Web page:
Naval Academy to examine itself, ponder overhaul

May 17, 1991|By Peter Hermann

ANNAPOLIS — An article in yesterday's Maryland section incorrectly reported that Rear Adm. Virgil L. Hill Jr., the superintendent of the U.S. Naval Academy, is retiring June 15. In fact, Admiral Hill is leaving the academy to take a post in Norfolk, Va.

ANNAPOLIS -- Responding to anticipated budget cuts and a congressional mandate to reduce enrollment, the U.S. Naval Academy is launching a comprehensive study that could lead to a complete overhaul of the 145-year-old institution.

"This planning process calls for a zero-based review of our entire program -- soup to nuts -- with no sacred cows," Rear Adm. Virgil L. Hill, academy superintendent, wrote in today's academy newspaper, the Trident.


While officials say they can't predict what the study -- called "USNA 2000" -- will conclude, they hope to begin implementing some recommendations this fall.

Committees of department heads, deans and midshipmen are to meet throughout the summer to draft recommendations for changes that could be as simple as revising certain textbooks or classes or as complex as restructuring an entire academy program.

Lt. Cmdr. Michael John, academy spokesman, said this was the first time the institution had taken such a broad look at its programs.

It stems from the desire of Admiral Hill, who is to retire June 15, to make sure the school takes charge of its destiny as its budget and enrollment shrink.

"The Naval Academy is embarking upon a period of significant change and adjustment," the superintendent wrote. "The changes, though driven by events and circumstances outside the academy, must not be determined solely by those outside forces. We must be aggressive and proactive in determining our future."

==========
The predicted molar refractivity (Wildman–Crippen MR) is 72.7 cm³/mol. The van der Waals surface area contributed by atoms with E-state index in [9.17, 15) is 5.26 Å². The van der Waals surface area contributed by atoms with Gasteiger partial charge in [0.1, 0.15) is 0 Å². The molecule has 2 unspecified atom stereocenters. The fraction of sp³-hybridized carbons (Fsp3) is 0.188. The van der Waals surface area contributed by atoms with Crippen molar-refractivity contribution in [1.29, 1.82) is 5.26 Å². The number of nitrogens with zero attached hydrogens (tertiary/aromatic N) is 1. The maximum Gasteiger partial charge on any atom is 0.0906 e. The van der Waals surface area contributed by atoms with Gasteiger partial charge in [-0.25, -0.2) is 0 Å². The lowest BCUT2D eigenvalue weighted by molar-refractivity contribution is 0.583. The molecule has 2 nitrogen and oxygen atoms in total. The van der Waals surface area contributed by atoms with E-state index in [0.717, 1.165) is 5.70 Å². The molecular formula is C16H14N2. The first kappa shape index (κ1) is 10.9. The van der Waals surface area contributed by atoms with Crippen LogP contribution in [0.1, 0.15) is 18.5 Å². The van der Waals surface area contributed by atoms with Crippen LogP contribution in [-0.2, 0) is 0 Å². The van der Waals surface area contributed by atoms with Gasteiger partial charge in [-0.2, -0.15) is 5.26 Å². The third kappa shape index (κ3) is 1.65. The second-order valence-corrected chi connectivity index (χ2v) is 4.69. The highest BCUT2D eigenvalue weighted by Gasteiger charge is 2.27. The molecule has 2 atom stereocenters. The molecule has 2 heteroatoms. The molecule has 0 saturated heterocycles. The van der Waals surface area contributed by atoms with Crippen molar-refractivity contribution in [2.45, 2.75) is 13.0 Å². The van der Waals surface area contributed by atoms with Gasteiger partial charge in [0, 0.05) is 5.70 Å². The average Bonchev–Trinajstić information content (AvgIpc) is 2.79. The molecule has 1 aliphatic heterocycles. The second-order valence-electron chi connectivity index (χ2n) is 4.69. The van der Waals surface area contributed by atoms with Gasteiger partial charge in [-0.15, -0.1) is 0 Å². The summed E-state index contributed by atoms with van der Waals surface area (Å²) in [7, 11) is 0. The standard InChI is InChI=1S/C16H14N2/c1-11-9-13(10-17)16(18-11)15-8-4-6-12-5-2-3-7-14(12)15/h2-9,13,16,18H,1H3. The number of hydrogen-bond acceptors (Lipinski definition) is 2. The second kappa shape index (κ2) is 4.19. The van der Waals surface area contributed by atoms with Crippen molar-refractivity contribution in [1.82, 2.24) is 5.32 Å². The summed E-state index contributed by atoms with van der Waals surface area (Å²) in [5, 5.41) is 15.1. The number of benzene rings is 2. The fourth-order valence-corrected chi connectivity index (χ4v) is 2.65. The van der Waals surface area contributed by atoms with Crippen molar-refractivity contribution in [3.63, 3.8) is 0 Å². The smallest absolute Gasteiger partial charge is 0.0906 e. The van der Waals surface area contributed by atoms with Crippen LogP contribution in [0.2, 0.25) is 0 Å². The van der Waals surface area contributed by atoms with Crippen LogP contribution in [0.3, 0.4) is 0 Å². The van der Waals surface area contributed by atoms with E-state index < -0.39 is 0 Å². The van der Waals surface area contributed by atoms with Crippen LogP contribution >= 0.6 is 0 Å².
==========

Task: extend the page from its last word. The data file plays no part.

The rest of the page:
Commander John said officials feared especially that congressional influence in a post-Cold War era could hurt the academy's mission of turning out dedicated naval officers.

"Our goal is to ensure a living plan," he said.

He said the effect on the class of plebes entering in July would be minimal, even if sweeping changes were recommended.

A major issue the academy will have to deal with is the reduced enrollment from 4,500 to 4,000 midshipmen by 1995. The lower numbers could have an impact on everything from class size to sports programs to housing costs, Commander John said.

In addition, the budget for the fiscal year that starts in October likely will be less than the current $97 million figure, he predicted.

"The Department of the Navy's budget will be less," he said. "That obviously will have some impact on us."

To accomplish the study, the academy has established 10 subcommittees on topics including admissions, academics, supplies and athletics. Each panel's recommendations will be sent to a steering group that includes representatives from the judge advocate general's office, the director of civilian personnel and the Women Midshipmen Study Group.

That group is to integrate the proposals into a strategic plan for an executive board headed by the new superintendent, who will Rear Adm. Thomas Lynch.

While the goals of each subcommittee are still vague, some departments heads said yesterday they had specific areas they planned to address.

Capt. Jack Dempsey, public works officer, said that he wanted to look at renovating all of the major facilities at the academy to reduce energy consumption by 10 percent by 2000.

Other committees plan on looking at such changes as upgrading all eight wings of Bancroft Hall, the cavernous midshipman dormitory, Commander John said.

Additional ideas range from improving recycling programs to studying the balance between the academic demands and extracurricular activities of the midshipmen.

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